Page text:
GSK plugs into bioelectronics with $50 mln venture fund
LONDON, Aug 8 (Reuters) - GlaxoSmithKline raised its bet on using electrical signals in the body to target diseases on Thursday with the launch of a $50 million strategic venture capital fund.
Britain's biggest drugmaker hopes to have the first medicine that effectively speaks the electrical "language" of the body ready for approval by the end of this decade.
GSK said the new fund's first investment would be in SetPoint Medical, a California company working on implantable devices to treat inflammatory diseases.
As reported in April, GSK is also offering a $1 million prize to stimulate innovation in the new field, known variously as "bioelectronics" or "electroceuticals".
The initiatives represent a long-term gamble on the promise of a novel kind of medicine that uses electrical impulses rather than the chemicals or biological molecules found in today's drugs. GSK believes it is ahead of rivals in the area.
The idea is to use the electrical impulses that form the language of the body's nervous system to address a range of diseases, from high blood pressure to breathing problems and, eventually, brain disorders.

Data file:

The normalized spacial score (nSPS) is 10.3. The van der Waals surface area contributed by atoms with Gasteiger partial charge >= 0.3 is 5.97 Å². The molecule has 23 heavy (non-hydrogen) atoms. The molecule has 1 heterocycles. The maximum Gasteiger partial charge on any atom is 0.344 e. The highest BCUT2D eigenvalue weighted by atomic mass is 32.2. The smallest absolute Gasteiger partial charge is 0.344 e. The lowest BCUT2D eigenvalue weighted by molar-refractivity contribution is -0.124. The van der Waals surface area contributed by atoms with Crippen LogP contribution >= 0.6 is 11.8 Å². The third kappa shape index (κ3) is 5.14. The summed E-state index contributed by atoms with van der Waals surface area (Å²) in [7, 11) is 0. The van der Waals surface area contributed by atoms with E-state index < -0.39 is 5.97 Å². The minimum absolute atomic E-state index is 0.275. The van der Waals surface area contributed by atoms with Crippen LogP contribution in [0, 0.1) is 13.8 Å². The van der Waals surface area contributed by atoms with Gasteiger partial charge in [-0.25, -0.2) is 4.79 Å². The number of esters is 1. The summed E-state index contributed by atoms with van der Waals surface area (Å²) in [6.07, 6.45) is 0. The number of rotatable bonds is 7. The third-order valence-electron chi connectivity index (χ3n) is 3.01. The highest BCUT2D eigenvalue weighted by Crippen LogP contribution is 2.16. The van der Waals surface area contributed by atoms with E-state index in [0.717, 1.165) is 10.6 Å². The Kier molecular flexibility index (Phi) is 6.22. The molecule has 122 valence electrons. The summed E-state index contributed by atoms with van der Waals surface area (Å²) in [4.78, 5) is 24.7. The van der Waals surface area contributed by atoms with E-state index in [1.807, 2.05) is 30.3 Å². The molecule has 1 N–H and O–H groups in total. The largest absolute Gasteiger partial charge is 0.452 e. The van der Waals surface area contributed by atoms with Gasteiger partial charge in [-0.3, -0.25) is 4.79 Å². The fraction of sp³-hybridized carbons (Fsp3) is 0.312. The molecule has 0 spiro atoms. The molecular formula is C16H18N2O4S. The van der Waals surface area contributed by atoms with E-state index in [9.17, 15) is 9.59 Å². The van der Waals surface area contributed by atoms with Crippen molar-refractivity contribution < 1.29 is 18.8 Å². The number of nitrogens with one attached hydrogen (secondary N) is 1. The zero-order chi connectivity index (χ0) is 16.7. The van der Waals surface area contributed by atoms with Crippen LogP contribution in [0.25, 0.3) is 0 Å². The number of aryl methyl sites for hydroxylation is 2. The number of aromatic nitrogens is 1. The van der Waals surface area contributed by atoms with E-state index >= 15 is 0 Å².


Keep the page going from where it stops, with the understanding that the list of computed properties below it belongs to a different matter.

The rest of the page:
The concept is not completely new. Large-scale electrical devices have been used for years as heart pacemakers and, more recently, electrical stimulation has been applied to treat Parkinson's disease, severe depression and some neurological disorders, as well as to improve bladder control.
But in future GSK wants to apply electrical interventions at the micro level by targeting specific cells within neural circuits. That could lead to novel nanoscale implants to coax insulin from cells to treat diabetes or correct muscle imbalances in lung diseases or to regulate food intake in obesity.
GSK's new Action Potential Venture Capital operation will be based in Cambridge, Massachusetts.